My name is Jelmer van Veen and I graduated from the MSc. International Land and Water Management in 2015. My girlfriend (who also studied at the Wageningen University) and I are both working in Addis Ababa, Ethiopia, as a YEP Water trainee (YEP stands for Young Expert Programme). The YEP Programme was initiated by the Dutch Ministry of Foreign Affairs and the Netherlands Water Partnership aiming to assure the continued availability of international professionalism and expertise in the Dutch water sector. Through this programme, YEP offers young Dutch water professionals an opportunity to acquire professional experience abroad, and offers young local professionals an opportunity to take their first steps in an international work environment via Dutch organisations.
"In September 2015 I started my job in Addis Ababa. I am working for a Belgian contractor, Denys, who is in charge of constructing 18 km of sewage pipe through Addis for the Kaliti Sanitary Sewer Trunk Mains Rehabilitation and Expansion Project. The 24 million euro project is financed by the Worldbank and commissioned by the Addis Ababa Water and Sewerage Authority. The project is scheduled to be finished in 2017. Nowadays only 10% of households in Addis Ababa is connected to the sewage network. The waste water treatment plant in Kaliti is operating far beyond its design capacity of 7500 m3/day. As a result untreated sewage water overflows onto the streets and into the water courses, negatively affecting public health and the aesthetics of the city. During this project Denys will only install the main collectors; house connections will be made afterwards. When those are finished about 65% of the current population in Addis Ababa will be connected to the sewage network.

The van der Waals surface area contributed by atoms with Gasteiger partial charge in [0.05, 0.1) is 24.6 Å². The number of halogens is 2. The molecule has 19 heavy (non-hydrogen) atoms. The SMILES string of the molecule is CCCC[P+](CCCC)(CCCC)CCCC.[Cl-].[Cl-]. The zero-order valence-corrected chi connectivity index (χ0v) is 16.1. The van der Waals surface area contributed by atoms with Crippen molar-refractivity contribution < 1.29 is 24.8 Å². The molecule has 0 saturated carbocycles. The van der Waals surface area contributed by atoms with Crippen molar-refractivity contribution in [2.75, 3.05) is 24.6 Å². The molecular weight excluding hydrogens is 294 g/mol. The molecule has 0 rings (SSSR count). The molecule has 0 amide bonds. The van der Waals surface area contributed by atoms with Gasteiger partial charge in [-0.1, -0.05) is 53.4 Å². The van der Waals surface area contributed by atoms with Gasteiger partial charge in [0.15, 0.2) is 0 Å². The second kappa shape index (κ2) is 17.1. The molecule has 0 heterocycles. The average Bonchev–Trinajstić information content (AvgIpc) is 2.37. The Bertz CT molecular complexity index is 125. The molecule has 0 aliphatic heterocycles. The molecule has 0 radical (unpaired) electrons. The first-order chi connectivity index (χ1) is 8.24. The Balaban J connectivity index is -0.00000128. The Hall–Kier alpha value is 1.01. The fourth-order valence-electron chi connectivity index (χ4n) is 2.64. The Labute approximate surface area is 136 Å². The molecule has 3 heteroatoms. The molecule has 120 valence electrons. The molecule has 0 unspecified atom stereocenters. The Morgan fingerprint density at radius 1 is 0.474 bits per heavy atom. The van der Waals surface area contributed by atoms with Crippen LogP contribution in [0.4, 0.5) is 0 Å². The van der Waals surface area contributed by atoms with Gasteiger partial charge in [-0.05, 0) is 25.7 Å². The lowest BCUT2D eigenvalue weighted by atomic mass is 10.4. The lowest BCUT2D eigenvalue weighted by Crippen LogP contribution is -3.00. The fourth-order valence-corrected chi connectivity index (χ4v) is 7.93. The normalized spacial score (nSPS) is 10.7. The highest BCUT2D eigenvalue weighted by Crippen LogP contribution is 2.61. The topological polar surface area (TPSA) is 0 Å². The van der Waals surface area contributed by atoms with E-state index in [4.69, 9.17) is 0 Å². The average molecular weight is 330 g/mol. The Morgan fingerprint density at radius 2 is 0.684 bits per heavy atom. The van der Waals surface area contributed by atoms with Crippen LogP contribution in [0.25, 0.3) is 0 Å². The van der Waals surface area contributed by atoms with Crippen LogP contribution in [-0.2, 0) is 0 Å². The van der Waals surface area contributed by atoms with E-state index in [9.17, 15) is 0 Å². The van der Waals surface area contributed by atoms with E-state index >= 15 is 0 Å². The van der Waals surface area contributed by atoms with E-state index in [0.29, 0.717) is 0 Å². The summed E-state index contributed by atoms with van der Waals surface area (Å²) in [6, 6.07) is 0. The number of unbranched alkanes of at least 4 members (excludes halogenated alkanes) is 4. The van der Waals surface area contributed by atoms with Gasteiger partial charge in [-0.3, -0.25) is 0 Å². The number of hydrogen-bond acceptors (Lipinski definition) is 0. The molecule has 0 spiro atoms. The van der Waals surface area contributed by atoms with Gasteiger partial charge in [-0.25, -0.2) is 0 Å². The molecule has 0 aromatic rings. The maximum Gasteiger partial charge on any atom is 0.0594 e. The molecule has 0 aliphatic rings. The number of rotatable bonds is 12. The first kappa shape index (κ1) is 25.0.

I am a site manager: I'm responsible for the day-to-day on site running of construction work. Several teams are active; some are laying pipes, others are working on tunnelling works under the existing ringroad, and another team is rehabilitating civil works that were demolished during excavation. I'm working on safety and quality control of the works, the management of problems encountered on-site during the construction and I facilitate communication between all parties involved in the on-site development of the project. The working atmosphere is becoming more and more professionalised due to the extensive training and experience our workers get – it is cool to contribute to their development and training, besides being able to contribute to improved sanitation in Addis!
Even though my study International Land and Water Management didn’t provide me with a very technical background, I have no problems with overseeing the technical aspects required for the proper execution of my job. On the contrary; I realize more and more that the real difficulties lie within getting stakeholders together and making sound plans that fit everyone’s needs and possibilities. This is something for which International Land and Water Management has prepared me thoroughly and I use these skills on a daily basis, both in my work as in my private time!"